Sam Denny spent nearly his entire life on the banks of the St. Lawrence River. It provided his income, inspired his art, and would be the key to having his name and work remembered around Clayton, New York (and beyond) more than a half century after his death.
When you step into the Thousand Islands Museum, it doesn't take long before you encounter the work of Sam Denny. Famed for his hand-carved wooden duck decoys, an entire room is dedicated to his ducks and paintings, as well as the photos that tell the story of his life.
Like his father before him, Sam worked as a river guide. A skilled oarsman and angler, he led expeditions for scores of businessmen and vacationers that made their way to northern New York to experience the bounty of one of the most picturesque waterways in the country. Bass, Northern Pike and Muskellunge were plentiful in the St. Lawrence and scenes like the one below were common after a day on the water.
Sam's notoriety quickly spread beyond the small village of Clayton. Details of his guide trips were often highlighted in local papers as customers from around the state and country had their proud moments documented in black and white for all to see. The two newspaper articles below illustrate some of Sam's time on the water. A skiff race winner in June of 1900 and guiding a first-time fisherman during the summer of 1915 to the catch of his life!
For as noted as Sam Denny was as a river guide, he is best remembered as a masterful carver of wild duck decoys. He began to carve decoys around 1900 and would continue for the next 50 years. His ability to transform a block of cedar into a work of art, both functional and beautiful, earned him a reputation as one of the most skilled and in-demand carvers of the day. Sam's decoys have remained a topic of discussion decades after his death as collectors debate the finer points of his methods and share tips on how to properly identify his work.
Sam Denny received national recognication when he was postumhously profiled in the 1968 Annual Decoy Collector's Guide. In a five page article by Harold B. Evans, Sr., Sam's methods and attention to detail were noted: "He experimented a great deal with paint after securing a book on paint chemistry by mail. He used banana oil and colodion to produce a flat finish. To prevent "icing up" and shining on decoys used in January shooting, he applied a coating of beeswax dissolved in turpentine. And because cedar did not always hold paint well, Sam used a special primer of his own concoction." Always a perfectionist, the process of painting would take a week for each decoy produced.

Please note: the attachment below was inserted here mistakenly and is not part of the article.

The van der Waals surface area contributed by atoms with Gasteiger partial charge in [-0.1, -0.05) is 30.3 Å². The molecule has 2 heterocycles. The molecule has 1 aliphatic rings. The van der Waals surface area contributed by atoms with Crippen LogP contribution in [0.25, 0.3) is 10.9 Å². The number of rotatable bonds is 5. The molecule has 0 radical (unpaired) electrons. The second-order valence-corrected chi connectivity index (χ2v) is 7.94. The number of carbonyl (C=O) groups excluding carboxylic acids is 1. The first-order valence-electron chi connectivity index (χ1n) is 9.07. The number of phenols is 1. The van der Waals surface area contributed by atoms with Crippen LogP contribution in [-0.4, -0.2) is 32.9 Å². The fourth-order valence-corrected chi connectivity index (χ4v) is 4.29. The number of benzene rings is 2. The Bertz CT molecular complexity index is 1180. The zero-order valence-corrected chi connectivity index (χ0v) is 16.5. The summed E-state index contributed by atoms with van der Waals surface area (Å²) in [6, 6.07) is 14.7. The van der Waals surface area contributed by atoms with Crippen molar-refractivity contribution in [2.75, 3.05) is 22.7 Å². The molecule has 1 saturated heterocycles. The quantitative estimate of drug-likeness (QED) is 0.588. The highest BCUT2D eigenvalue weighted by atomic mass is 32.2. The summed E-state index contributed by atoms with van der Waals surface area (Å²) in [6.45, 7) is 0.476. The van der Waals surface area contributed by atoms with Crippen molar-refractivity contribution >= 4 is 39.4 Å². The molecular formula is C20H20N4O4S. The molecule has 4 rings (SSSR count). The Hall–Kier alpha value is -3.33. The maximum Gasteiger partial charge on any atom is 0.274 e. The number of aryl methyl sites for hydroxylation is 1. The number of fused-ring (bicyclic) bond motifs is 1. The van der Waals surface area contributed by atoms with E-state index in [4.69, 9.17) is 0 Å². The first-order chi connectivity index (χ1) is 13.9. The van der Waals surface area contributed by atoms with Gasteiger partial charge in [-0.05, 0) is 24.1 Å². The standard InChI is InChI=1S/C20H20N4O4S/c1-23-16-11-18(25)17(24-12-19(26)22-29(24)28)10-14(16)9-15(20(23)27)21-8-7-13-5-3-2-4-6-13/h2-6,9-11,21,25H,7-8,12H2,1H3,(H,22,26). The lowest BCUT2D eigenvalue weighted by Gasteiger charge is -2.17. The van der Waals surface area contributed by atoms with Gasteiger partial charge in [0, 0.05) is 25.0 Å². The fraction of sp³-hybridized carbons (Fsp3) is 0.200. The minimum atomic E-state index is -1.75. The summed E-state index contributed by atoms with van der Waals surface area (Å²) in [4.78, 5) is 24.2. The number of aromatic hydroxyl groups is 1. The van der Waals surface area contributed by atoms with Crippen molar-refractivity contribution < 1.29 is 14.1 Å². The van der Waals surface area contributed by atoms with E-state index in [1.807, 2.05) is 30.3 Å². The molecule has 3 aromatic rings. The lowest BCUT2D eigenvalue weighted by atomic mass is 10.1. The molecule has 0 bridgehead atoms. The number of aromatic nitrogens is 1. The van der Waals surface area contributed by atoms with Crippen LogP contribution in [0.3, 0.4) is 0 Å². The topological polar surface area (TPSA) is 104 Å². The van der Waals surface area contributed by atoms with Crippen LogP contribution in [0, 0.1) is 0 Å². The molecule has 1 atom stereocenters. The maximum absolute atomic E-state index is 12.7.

Evans goes on to say "In the early 1900's, Denny charged 75 cents each for his birds, a high price in those days. By the fourties his price had gone to $5.00 each for blackduck, a bit less for other species. Even at this price he could not keep up with demand and was always sold out long before the duck season opened."
It's estimated that Sam carved around 150 decoys a year, with his peak production year topping out around 400. Theodore Denny shared a story for a 1968 Watertown Daily Times feature story that "his father once worked overtime to produce two barrels of pintail decoys for Abercrombie and Fitch in New York City. He shipped them and immediately received an order for 1,000 more. This, Theodore recalls, floored his father and he ripped up the order and threw it away in disgust."
As the years go by, his decoys are harder to find, but still very much in demand and selling for hundreds of dollars at auction.
When he was not guiding on the river, carving decoys or harvesting ice, you were quite likely to find Sam painting outdoor scenes or playing the fiddle. Just as he was a self-taught whittler, he used his natural talents to become an accomplished painter and musician. The Daily Times article goes on to say "Sam taught himself to play violin, probably starting out on a homemade fiddle his sons remember seeing around the house long after he aquired factory-made instruments. Not content to play just the simple tunes he picked up by ear, Sam learned to read music and became an accomplished violinist."
Painting and playing music brought joy to his life. Clayton Historian Norm Wagner once told me how Sam's neighbors would clear a room in their house for impromtu dance gatherings with Sam providing the evening's music in exchange for a freshly baked pie.
Sam studied paintings of the masters and would practice his skills by recreating the their work until he could perfect certain techniques and effects to apply to his originals. He painted what he knew best, scenes of nature and life around Clayton as seen in this depiction of the cabin on French Creek.
Sam Denny grew up in a small immediate family, just himself and his younger sister Lillie. That certainly didn't influence the size of his own family, which was big even by the standards of the day. It has been reported that Sam and Salina had 15 children, although I have only been able to document 13 of them at this point. The ninth of those children was my grandmother, Geneva.